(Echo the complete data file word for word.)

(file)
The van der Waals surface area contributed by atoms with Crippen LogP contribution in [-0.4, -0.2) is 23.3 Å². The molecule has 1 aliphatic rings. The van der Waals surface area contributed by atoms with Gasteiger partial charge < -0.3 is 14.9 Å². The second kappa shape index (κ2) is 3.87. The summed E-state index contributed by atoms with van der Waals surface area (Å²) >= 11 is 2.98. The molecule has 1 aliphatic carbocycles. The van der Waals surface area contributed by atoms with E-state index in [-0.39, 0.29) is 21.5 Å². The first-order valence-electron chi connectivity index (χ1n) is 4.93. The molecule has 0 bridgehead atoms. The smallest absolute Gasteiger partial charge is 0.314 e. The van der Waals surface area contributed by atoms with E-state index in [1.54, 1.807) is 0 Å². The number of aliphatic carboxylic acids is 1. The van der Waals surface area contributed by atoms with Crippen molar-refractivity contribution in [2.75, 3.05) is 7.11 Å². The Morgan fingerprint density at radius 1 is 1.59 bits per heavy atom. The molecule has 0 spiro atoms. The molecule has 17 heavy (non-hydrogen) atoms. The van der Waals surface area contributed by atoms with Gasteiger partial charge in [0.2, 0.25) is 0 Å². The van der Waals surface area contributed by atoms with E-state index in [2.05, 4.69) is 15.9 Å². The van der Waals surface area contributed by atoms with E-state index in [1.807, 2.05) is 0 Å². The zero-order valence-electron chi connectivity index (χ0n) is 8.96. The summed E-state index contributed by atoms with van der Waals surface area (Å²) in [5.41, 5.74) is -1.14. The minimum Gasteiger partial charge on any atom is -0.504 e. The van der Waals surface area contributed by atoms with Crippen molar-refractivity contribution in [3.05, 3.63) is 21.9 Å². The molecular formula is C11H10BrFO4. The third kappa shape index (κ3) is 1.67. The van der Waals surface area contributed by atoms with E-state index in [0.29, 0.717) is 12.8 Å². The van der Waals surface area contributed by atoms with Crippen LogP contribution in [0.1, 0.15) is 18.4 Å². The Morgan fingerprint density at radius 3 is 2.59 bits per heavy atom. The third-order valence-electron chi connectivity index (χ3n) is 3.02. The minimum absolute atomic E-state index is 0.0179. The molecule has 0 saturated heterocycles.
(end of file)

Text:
The van der Waals surface area contributed by atoms with Crippen LogP contribution in [-0.4, -0.2) is 23.3 Å². The molecule has 1 aliphatic rings. The van der Waals surface area contributed by atoms with Gasteiger partial charge < -0.3 is 14.9 Å². The second kappa shape index (κ2) is 3.87. The summed E-state index contributed by atoms with van der Waals surface area (Å²) >= 11 is 2.98. The molecule has 1 aliphatic carbocycles. The van der Waals surface area contributed by atoms with E-state index in [-0.39, 0.29) is 21.5 Å². The first-order valence-electron chi connectivity index (χ1n) is 4.93. The molecule has 0 bridgehead atoms. The smallest absolute Gasteiger partial charge is 0.314 e. The van der Waals surface area contributed by atoms with E-state index in [1.54, 1.807) is 0 Å². The number of aliphatic carboxylic acids is 1. The van der Waals surface area contributed by atoms with Crippen molar-refractivity contribution in [2.75, 3.05) is 7.11 Å². The Morgan fingerprint density at radius 1 is 1.59 bits per heavy atom. The molecule has 0 spiro atoms. The molecule has 17 heavy (non-hydrogen) atoms. The van der Waals surface area contributed by atoms with Gasteiger partial charge in [0.2, 0.25) is 0 Å². The van der Waals surface area contributed by atoms with E-state index in [2.05, 4.69) is 15.9 Å². The van der Waals surface area contributed by atoms with E-state index in [1.807, 2.05) is 0 Å². The zero-order valence-electron chi connectivity index (χ0n) is 8.96. The summed E-state index contributed by atoms with van der Waals surface area (Å²) in [5.41, 5.74) is -1.14. The minimum Gasteiger partial charge on any atom is -0.504 e. The van der Waals surface area contributed by atoms with Crippen molar-refractivity contribution in [3.05, 3.63) is 21.9 Å². The molecular formula is C11H10BrFO4. The third kappa shape index (κ3) is 1.67. The van der Waals surface area contributed by atoms with E-state index in [0.29, 0.717) is 12.8 Å². The van der Waals surface area contributed by atoms with Crippen LogP contribution in [0.1, 0.15) is 18.4 Å². The Morgan fingerprint density at radius 3 is 2.59 bits per heavy atom. The third-order valence-electron chi connectivity index (χ3n) is 3.02. The minimum absolute atomic E-state index is 0.0179. The molecule has 0 saturated heterocycles.